People’s identities are complicated–certain parts of our identities may come to the foreground in interactional certain contexts, sometimes prompting different variations of our names. But the patterns of whose names tend to be changed, and in what ways, by whom, and with what consequences, is clear. Is this a world we want to create–one where cultural backgrounds are erased and given dominant-culture replacements? A world where a supposedly global-minded educational institution does not know how to handle its international students’ last names? A world where certain names are written off as difficult compared to an arbitrary standard?

I say no, and that we all have reflection, self-work, listening, and targeted learning to do to put a stop to this erasure in the domain of one of the most intimate words that an individual possesses–their name.

Photo: “Lady Liberty” by SETH at the Museum of Public Art, LA 

Lavinia

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Sana gitme demeyeceğim.
Üşüyorsun ceketimi al.
Günün en güzel saatleri bunlar.
Yanımda kal.

Sana gitme demeyeceğim.
Gene de sen bilirsin.
Yalanlar istiyorsan yalanlar söyleyeyim,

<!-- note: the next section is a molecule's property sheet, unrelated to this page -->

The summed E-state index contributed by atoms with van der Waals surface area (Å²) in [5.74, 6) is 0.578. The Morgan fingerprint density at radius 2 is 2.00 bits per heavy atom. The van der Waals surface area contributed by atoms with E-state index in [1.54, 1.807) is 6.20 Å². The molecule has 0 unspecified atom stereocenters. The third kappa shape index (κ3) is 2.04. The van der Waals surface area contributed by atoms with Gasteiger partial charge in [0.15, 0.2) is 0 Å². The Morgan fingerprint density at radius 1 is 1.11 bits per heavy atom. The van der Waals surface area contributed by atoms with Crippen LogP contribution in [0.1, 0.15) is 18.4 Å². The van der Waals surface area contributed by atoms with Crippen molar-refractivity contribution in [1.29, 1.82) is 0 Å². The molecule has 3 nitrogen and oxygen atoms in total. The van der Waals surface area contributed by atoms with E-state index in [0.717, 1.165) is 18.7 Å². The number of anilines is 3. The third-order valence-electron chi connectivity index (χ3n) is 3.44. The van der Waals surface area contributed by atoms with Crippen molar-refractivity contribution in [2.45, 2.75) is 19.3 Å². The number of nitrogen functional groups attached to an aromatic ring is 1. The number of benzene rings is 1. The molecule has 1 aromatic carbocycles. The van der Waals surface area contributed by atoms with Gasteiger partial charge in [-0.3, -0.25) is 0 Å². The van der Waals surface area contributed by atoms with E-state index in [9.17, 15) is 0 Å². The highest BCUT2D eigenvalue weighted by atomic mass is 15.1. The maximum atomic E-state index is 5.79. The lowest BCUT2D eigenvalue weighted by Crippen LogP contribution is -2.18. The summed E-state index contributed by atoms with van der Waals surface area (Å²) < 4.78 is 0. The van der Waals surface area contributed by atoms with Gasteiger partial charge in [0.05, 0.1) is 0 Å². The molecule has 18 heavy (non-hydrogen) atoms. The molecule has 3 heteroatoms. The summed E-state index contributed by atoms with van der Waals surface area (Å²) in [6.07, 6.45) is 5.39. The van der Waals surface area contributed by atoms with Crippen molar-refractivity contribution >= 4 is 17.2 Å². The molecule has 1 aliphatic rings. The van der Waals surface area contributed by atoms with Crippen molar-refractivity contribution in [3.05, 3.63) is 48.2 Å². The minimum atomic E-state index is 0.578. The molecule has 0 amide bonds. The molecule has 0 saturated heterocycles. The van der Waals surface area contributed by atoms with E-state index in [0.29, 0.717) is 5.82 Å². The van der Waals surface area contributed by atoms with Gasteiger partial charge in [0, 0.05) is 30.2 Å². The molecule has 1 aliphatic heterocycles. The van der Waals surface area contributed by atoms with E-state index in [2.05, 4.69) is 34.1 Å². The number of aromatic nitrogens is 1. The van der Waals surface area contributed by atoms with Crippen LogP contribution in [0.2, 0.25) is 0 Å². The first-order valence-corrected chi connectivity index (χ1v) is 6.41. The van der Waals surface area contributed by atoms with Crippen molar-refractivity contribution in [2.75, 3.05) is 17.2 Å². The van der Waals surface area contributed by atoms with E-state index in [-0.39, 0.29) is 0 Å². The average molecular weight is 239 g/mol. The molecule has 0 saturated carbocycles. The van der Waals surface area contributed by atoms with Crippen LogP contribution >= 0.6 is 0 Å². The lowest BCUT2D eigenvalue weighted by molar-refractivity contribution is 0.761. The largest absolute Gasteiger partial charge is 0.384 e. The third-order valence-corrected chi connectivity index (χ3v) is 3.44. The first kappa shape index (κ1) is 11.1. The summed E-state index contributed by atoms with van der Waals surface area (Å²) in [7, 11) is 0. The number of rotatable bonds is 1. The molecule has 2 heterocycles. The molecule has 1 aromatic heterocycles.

İncinirsin.

Sana gitme demeyeceğim,
Ama gitme, Lavinia.
Adını gizleyeceğim
Sen de bilme, Lavinia.

I won’t ask you not to go.
You are cold, take my jacket.
These are the loveliest times of the day.
Stay with me.

I won’t ask you not to go.
Still, you know.
If you want lies, I will tell you lies,
You’ll be hurt.

I won’t ask you not to go.
But Lavinia, don’t go.
I will keep your name a secret
Even you shall not know Lavinia.

–Özdemir Asaf, 1957

Years ago, a friend recited this poem to me. He himself heard the poem from another friend, who in turn must have learned it from someone else before her–a teacher, a professor, a romantic interest. I forgot about the poem until yesterday, when the first lines jumped out at me from a wall near Galata Tower. Now, I am posting it here in the spirit of passing on what was passed on to me.

Poetry Pilgrimage and Dover Beach

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My two favorite poems are “Ode on a Grecian Urn” by John Keats and “Dover Beach” by Matthew Arnold. Though they are both by British authors of the Romantic strain, they are almost complete opposites in terms of their message. The former poem, which I call my life insurance, insists that the pains and indignities of life are transitory, and the real nature of reality is truth and beauty. It was one of the first poems I memorized and it appeals deeply to the philosopher, artist, humanist, and optimist in me. Arnold’s poem, with its progression from a serene coastal evening to a chaotic field of war, claims that the essence of the life and the world is pain, confusion, and suffering. “Dover Beach,” therefore, speaks to my cynical side, which thinks that truth and beauty are convenient constructions and that the best we can hope for in life is to find some shred of solace and refuge in one another. Together, these two poems encapsulate the extremities of my worldview.